Mathew New’s loony, extended riff on Indiana Jones-style adventuring continues to grow simultaneously sillier and weirder with the fourth issue of Billy Johnson And His Duck Are Explorers. The basic set-up of each issue finds Billy, a kid given a remarkable amount of free reign to explore, investigating a new ruin, pyramid or other such site for adventure. Along with him is Professor Barrace Wilcox, a talking duck with a great deal of education (this issue reveals that he’s written three books!) and his sword, Mr. Jabbers. It is at once not just a send-up of explorer stories and Indiana Jones in general, but also of the seemingly endless epic quest graphic novels that litter the Young Adult landscape. At the same time, it’s excellent, clear-lined entertainment on its own.

This issue finds the duo having packed some lunches in order to go explore the ancient Hero Trials of myth; a sort of combination of Heracles and Theseus with some other twists thrown in. The theme of the issue is immortality: Billy wants to be remembered as a great hero. The duo is then zapped from the entrance to the first trial: defeating giant birds that already have them up in the air. A magic spear appears to help him win the trial, and they’re then zapped to the next trial where he’s been given a magical flying cape. All along, a voice offers him advice on how to beat his opponents using the new items. New is terrific at pacing and panel-to-panel transitions in particular, and his use of color is tasteful and adds the right decorative touch while aiding the narrative in subtle ways.

Eventually, the whole thing is revealed to be a trap, but Barrace’s bizarre nature isn’t simply a throwaway gag. Indeed, when the villain of the piece deduces the duck’s true nature, it causes her to scream, giving Billy just enough time to win the fight. Meanwhile, a blue alien that may or may not be related to Barrace is looking for them both. New pulls off the neat trick of writing a satisfying adventure short story and creating just enough subplots to give the book a bit of weight and depth. A back-up story by Luke Healy fits nicely into the book’s tone, and Healy’s adopts New’s style to create a new look altogether. Pin-ups by Bridget Comeau and Megan Brennan are all part of the value added qualities of this release, as do postcards written by Billy and Barrace.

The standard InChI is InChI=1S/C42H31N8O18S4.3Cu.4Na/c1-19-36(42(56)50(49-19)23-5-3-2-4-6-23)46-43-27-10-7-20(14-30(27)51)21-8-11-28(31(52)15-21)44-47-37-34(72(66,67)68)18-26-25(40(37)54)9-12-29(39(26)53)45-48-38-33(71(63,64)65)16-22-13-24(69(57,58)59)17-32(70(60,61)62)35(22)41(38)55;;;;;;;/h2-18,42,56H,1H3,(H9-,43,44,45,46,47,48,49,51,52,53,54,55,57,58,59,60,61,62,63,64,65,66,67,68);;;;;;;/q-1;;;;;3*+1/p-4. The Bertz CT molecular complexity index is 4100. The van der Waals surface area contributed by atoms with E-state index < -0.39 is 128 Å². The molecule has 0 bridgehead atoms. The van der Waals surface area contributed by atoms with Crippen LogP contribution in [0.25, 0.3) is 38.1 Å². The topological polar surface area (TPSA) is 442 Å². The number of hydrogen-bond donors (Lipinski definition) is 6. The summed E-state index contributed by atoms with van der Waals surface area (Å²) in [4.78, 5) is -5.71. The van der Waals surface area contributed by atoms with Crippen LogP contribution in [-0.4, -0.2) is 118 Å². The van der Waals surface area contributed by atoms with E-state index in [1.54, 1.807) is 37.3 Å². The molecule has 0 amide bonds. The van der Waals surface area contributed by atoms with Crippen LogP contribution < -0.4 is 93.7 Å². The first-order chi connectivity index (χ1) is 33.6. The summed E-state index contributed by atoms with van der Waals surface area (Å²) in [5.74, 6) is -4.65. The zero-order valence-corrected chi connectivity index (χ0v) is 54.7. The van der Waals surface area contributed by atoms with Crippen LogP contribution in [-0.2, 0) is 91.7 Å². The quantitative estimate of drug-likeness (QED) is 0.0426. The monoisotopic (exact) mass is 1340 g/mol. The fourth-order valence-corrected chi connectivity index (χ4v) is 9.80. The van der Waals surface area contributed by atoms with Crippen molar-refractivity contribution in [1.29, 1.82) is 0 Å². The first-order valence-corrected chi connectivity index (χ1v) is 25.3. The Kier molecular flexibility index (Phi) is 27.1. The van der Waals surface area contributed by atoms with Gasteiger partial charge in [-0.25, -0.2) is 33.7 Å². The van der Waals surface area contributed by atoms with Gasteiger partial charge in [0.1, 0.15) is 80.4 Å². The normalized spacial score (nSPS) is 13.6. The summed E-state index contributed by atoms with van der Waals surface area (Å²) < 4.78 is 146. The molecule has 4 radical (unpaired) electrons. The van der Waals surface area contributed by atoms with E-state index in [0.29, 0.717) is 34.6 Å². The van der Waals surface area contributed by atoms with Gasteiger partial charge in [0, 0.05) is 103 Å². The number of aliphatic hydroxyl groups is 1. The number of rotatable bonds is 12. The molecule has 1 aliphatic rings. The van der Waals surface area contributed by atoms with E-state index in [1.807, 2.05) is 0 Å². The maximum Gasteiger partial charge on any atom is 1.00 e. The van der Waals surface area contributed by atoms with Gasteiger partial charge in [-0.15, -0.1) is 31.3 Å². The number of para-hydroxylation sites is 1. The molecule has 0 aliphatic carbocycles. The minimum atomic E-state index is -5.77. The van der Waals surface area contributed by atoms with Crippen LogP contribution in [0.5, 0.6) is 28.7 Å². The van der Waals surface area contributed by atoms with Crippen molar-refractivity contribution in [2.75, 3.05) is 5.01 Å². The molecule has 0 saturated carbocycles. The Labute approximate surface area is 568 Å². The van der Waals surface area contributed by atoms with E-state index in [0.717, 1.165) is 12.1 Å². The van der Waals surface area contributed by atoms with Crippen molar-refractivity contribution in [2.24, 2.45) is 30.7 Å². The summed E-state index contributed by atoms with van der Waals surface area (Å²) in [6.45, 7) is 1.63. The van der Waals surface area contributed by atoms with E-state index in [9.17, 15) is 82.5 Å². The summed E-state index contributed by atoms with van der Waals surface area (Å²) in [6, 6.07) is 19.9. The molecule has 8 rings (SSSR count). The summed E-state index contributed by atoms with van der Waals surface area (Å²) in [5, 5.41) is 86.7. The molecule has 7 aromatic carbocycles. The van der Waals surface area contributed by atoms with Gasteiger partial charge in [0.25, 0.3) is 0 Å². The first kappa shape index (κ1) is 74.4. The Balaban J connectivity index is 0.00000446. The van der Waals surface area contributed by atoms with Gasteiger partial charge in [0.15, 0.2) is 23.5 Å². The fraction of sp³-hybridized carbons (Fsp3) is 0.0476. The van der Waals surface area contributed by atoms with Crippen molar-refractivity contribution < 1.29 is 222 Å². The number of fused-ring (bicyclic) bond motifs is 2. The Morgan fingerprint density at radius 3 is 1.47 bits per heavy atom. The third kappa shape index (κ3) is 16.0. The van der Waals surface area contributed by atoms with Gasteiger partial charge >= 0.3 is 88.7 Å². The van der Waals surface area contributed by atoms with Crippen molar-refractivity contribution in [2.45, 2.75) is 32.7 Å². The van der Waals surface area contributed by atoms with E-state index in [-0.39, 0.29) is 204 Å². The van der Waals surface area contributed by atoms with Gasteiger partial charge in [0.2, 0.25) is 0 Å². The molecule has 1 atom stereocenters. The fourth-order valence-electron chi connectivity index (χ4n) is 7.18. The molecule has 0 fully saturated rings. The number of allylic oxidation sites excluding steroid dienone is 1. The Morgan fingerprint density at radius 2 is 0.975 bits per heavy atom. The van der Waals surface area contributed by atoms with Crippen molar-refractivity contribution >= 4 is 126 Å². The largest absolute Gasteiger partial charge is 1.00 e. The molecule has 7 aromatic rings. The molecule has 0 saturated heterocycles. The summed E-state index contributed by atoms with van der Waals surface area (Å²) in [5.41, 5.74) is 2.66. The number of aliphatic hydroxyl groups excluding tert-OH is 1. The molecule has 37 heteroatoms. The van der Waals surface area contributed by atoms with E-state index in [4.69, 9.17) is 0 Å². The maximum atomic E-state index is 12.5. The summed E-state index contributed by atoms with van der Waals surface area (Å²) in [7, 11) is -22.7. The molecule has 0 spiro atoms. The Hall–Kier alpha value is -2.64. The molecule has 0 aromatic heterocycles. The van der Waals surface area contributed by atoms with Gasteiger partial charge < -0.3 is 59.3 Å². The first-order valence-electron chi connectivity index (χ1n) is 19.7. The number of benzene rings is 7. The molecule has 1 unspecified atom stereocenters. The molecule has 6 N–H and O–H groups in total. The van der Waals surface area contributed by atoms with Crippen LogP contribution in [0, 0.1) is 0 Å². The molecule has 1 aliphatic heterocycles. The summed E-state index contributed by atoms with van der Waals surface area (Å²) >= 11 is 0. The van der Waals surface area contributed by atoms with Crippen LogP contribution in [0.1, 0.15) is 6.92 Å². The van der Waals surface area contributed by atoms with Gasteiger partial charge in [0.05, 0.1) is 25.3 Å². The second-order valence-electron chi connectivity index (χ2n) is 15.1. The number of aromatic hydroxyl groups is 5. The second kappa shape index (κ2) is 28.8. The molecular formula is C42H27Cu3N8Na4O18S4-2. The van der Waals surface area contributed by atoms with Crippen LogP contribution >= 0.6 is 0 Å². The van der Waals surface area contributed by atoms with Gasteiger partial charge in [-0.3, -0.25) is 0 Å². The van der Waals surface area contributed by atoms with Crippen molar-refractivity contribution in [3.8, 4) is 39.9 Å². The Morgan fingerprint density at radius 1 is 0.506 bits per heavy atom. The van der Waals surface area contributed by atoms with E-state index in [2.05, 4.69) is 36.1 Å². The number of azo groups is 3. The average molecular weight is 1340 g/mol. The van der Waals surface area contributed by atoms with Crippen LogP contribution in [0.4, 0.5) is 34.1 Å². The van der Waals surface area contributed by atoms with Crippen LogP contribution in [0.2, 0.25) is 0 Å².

I also wanted to add a review of Steve Thueson’s landscape mini Hell Fight #1. It’s a silent, continuing series of four panel strips detailing a vicious, knock-down fight between a woman coming home from work and a skeleton dude that steals her beloved jacket. This one is bone-crunching (literally!) violence on a visceral level that is carefully established in panel after panel. The woman really does not want to lose that jacket, which leads to the use of all sorts of magic in an effort to fight each other off. If Billy Johnson represents a more polished, YA approach in terms of action, then Thueson’s work remains raw and spontaneous: punk rock adventure comics.